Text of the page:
Trade-offs in Allocating Allowances for CO2 Emissions
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Trade-offs in Allocating Allowances for CO2 Emissions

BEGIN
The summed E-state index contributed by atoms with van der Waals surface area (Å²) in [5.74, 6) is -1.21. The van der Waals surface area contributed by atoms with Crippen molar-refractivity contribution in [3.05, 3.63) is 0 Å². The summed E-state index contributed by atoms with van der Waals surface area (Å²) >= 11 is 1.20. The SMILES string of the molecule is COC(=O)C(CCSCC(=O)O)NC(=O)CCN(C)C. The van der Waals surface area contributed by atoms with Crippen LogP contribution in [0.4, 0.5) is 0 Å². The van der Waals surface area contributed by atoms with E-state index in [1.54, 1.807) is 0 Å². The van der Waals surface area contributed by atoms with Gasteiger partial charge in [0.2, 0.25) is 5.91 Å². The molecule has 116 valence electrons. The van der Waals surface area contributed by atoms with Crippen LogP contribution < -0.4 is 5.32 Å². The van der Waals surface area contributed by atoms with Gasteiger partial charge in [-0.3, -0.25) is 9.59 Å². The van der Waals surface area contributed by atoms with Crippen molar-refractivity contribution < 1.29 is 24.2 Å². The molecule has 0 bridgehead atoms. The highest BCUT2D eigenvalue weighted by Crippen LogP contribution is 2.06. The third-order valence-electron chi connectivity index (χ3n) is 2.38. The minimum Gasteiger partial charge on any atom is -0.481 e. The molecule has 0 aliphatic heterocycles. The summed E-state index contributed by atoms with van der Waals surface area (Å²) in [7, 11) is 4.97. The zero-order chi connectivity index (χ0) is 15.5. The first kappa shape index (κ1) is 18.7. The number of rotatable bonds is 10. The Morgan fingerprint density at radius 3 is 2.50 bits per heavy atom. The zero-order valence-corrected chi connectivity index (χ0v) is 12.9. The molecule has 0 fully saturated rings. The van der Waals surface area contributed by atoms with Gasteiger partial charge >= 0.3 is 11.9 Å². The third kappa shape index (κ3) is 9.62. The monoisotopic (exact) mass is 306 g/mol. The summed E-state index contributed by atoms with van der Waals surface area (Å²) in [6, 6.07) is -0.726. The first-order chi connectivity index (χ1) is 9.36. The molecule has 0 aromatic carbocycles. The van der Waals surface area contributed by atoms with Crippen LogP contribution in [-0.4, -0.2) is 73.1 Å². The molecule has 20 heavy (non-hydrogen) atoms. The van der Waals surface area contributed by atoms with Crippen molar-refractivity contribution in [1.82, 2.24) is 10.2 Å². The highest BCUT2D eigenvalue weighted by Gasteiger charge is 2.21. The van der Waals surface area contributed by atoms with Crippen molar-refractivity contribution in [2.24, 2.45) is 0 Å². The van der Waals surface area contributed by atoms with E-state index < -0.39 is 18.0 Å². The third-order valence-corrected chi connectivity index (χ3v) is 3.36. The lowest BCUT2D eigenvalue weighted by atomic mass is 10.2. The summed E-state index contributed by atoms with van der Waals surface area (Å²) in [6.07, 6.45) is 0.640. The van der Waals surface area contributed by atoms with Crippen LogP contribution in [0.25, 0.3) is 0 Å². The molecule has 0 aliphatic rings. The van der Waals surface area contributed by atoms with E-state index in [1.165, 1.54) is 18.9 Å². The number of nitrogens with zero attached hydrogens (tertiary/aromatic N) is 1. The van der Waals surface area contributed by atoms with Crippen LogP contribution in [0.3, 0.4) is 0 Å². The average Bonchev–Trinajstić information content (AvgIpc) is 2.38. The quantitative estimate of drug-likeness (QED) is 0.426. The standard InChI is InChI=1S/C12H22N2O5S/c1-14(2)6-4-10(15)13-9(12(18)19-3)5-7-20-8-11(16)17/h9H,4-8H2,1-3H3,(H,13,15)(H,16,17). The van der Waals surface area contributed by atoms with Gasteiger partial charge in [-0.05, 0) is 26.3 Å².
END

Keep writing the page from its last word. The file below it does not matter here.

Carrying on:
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      In light of scientific evidence about the potential damages from climate change, the Congress is considering legislation that would impose a “cap-and-trade” program to reduce U.S. emissions of greenhouse gases, including carbon dioxide (CO2) from the burning of coal, oil, and natural gas. The merit of a cap-and-trade program is that, like a tax on CO2 emissions, it could motivate businesses and households to reduce emissions in the least costly way. Such programs have been used successfully in the United States to limit the cost of reducing emissions of other air pollutants, such as lead in gasoline and nitrogen oxides and sulfur dioxide from electricity generators. This brief examines how policymakers' decisions about allocating the allowances would affect the total cost of the policy to the U.S. economy, as well as the distribution of that cost among households in their various roles as workers, consumers, and investors. Although cap-andtrade programs could cover all greenhouse gases, this brief focuses on a program for CO2 emissions.
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